Is any politician brave enough to implement this concrete change that would unequivocally make a positive impact upon emissions, at what is a critical moment in the climate crisis? This emergency action — a postponement of the nuclear exit, not a cancellation — would rightfully earn the respect of the younger generation.'
(Signed, as lead author, with Prof. Steven Pinker, Harvard University; Mark Lynas, Author and Environmentalist; Dr. James Hansen, Columbia University, New York; George Monbiot, Author and Environmentalist; Prof. Wade Allison, University of Oxford; Prof. Joshua Goldstein, American University, Washington, DC; Malcolm Grimston, Imperial College London; Rauli Partanen, Founder, Think Atom; Robert Stone, Documentary Film-maker; Prof. Gerry Thomas, Imperial College London.)
A Nuclear Future (The Sunday Telegraph, 20 September 2020), link here:
Rolls-Royce’s small modular reactor design represents very promising technology that could bring significant export opportunities to UK plc in the years ahead. However, at this stage it remains in development.
EDF’s large European Pressurised Reactor (EPR), by contrast, is already tested and in service: units one and two at Taishan in southern China are today delivering a huge consistent flow of 3.2 gigawatts of electrical power. Hinkley Point C, and potentially also Sizewell C, are likewise twin-EPR designs.
After years in the planning, Sizewell C is “shovel-ready”. The Government should give it the green light later this month. With national daytime electricity demand forecast to double from 40 to 80 gigawatts by 2050, as the key sectors of heating and transport electrify in order to decarbonise, there is plenty of room for a diverse range of sources in our future clean energy mix.'
We Should Get Behind Sizewell C (The East Anglian Daily Times, 28 May 2020):
'With EDF Energy having this week submitted its formal application to begin construction of Sizewell C, how disappointing to find Adnams coming out against it on the grounds of potential traffic disruption in the local area. Such concerns are overdone and fail to properly take into account the potential benefits, both to the region and to the nation.
With most of Britain's current fleet of nuclear reactors due to be retired by the end of the decade, we urgently need a way to replace this clean and reliable baseload power generation. At 3.2 gigawatts, the new power station will generate nearly three times as much electricity as the existing Sizewell B facility next door, and as such it has the capacity to contribute a whopping 7 per cent of the country's power needs. We should therefore look to the bigger picture, as well as recognize the significant high-quality employment opportunities Sizewell C will bring to Suffolk, and come together to support a project which represents a major plank in the Government's effort to reach Net Zero carbon emissions by 2050 and halt climate change. Much as renewables (wind and solar) are great, they are intermittent and require back-up, which in the continuing absence of a way to store surplus power, would otherwise have to come from burning substantial quantities of natural gas - a fossil fuel.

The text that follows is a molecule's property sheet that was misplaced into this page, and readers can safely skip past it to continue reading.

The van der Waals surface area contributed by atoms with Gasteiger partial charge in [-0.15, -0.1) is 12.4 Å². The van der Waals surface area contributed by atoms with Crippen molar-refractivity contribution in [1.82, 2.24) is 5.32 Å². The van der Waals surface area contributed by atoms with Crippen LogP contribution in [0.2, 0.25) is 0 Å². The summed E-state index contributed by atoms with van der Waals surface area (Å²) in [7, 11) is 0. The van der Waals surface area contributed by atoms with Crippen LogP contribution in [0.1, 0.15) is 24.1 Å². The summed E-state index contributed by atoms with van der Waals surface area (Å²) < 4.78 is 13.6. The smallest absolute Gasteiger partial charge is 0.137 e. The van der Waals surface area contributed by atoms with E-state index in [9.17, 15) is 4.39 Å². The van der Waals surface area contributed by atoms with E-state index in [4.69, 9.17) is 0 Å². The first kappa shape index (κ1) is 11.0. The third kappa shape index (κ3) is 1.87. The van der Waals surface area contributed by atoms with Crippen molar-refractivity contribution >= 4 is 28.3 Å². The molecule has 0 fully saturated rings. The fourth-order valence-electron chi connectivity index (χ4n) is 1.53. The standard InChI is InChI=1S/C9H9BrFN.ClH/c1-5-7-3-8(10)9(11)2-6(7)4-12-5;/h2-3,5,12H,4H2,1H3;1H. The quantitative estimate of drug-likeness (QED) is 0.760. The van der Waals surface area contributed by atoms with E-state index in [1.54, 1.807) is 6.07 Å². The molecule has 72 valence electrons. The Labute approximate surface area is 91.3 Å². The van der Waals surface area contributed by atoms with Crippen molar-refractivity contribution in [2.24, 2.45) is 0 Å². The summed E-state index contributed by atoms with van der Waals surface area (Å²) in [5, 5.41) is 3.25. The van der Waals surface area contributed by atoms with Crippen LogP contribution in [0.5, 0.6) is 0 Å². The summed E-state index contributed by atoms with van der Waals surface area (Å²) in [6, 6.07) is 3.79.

Sizewell C is good for the planet. We should get behind it.'
A Nuclear Option to Aid the Fight for the Planet (The Financial Times, 27 December 2019), link here:
'Germany’s Philippsburg nuclear power station near Karlsruhe is currently due to close on December 31, 13 years ahead of its previously envisaged shutdown date of 2032.
A stay of execution would save 10m tonnes of CO2 emissions annually by avoiding the burning of additional coal to generate replacement baseload power.
Pressure is building within the country for the granting of a life extension to the plant, with prominent businessmen and politicians, such as Herbert Diess, the chief executive of Volkswagen, and leading members of the CDU’s Werte-Union group, among voices speaking out in favour in recent weeks.
It would be a straightforward and inexpensive way to aid the fight against climate change.'
Closing Philippsburg 2 at This Moment Is Madness (The Financial Times, 28 November 2019), link here:
'On December 31 Germany will switch off its Philippsburg 2 nuclear power plant. This is an act of environmental vandalism at a time when the country is already failing to meet its carbon emissions targets.
Germany is on course to miss its original 2020 goal of a 40 per cent reduction on 1990 levels by around 6 per cent next year. Its prospects of hitting its 2030 target are little better. The country can ill-afford closure of a key source of carbon-free electricity at this critical juncture, when its energy transition is stalled due to delays in renewables rollout and blockage of the installation of three high-voltage power lines, bringing electricity from the wind farms of the north and Baltic coastline to where it is needed in the industrial centres of the south, in planning disputes. Philippsburg 2, being located near to Karlsruhe, is in exactly the right place to respond to this need. Shutting it down for no good reason at this precise moment is just madness.